Red Deer city council spent nearly two hours wrestling with a new sign bylaw Monday night.
At issue was how far portable and dynamic signs should be kept from residential areas. Options considered were 100-, 60- and 20-metre setbacks.
Various tweaks were proposed and shot down before council voted to give first reading to a bylaw that will create a 100-metre setback from residential areas for portable and dynamic signs. Signs must also be 100 metres apart.
The public will have its say at a public hearing April 3.
In supporting the motion, Coun. Vesna Higham pointed out should the public want shorter distances from signs the bylaw could be changed. Extending the setback would require taking the issue back to the public for another public hearing.
The new bylaw attempts to balance the advertising needs of businesses while addressing public sensitivity about sign proliferation. It is an issue that has generated a number of public complaints over the years and came up during public consultation ahead of the bylaw.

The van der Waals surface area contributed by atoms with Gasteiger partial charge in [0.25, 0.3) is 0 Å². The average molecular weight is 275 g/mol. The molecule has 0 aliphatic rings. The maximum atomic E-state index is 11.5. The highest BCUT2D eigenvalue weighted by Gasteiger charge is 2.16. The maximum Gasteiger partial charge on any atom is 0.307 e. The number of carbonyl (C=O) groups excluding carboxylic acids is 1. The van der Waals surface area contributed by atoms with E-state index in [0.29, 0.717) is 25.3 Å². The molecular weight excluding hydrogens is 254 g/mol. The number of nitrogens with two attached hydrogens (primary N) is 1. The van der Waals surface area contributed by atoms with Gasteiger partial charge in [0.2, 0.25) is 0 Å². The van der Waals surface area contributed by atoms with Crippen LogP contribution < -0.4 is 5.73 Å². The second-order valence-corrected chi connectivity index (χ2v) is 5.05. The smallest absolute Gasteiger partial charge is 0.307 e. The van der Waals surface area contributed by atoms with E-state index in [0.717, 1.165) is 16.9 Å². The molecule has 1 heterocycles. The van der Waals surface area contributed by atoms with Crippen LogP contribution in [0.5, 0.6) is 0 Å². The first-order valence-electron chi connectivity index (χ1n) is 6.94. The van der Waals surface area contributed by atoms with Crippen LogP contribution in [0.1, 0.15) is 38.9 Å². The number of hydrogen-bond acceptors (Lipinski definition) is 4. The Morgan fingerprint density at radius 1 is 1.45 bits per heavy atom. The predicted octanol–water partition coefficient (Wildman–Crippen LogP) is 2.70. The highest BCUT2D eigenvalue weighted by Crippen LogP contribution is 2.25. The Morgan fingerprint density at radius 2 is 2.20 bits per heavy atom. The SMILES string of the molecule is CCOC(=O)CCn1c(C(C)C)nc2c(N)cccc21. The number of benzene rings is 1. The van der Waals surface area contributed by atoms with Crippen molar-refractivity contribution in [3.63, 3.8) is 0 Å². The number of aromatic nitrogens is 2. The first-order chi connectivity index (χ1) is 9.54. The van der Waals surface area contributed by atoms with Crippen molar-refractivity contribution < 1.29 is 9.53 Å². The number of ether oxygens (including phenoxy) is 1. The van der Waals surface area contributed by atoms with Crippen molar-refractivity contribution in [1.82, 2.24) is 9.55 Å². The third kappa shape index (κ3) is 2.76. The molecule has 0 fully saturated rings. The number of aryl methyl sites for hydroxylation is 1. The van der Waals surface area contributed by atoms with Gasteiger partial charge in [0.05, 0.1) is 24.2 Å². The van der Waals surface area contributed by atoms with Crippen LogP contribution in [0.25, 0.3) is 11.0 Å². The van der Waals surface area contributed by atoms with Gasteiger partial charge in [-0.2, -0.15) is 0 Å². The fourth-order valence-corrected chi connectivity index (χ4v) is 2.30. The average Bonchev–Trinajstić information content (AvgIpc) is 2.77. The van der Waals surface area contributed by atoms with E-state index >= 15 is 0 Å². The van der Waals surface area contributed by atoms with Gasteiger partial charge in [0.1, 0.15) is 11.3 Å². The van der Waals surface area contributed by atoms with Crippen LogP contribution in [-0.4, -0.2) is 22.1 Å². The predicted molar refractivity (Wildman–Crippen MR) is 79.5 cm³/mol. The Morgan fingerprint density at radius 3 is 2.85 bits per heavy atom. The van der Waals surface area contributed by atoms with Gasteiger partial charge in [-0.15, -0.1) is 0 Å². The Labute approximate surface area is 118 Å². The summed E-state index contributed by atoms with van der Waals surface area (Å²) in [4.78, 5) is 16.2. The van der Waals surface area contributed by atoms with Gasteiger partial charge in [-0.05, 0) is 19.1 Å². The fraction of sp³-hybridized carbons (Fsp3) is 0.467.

Coun. Tonya Handley supported the 100-metre setback in most areas but felt an exception could be made on the Gaetz Avenue commercial corridor, where a 60-metre setback would apply.
Coun. Michael Dawe said he did not want to see council “cherry picking” areas where signs rules were less strict. Besides Gaetz, there are other commercial areas in the city such as the south end of Taylor Drive and 67th Street where smaller setbacks could be appropriate.
Tara Loedeyk, city director of planning services, cautioned council that making exceptions, essentially spot zoning some areas, could put the city in the position of trying to explain the rationale and intent of those decisions should other businesses question why their area was not included.
Higham agreed making exceptions could create waves in the business community.
Trying to find a compromise, Coun. Frank Wong proposed a 50-metre setback from residential be in place for portable signs only.
None of the proposed amendments passed leaving the 100-metre setbacks in the bylaw when it goes to a public hearing April 3.
Depending on what the public has to say, those distances may still be altered.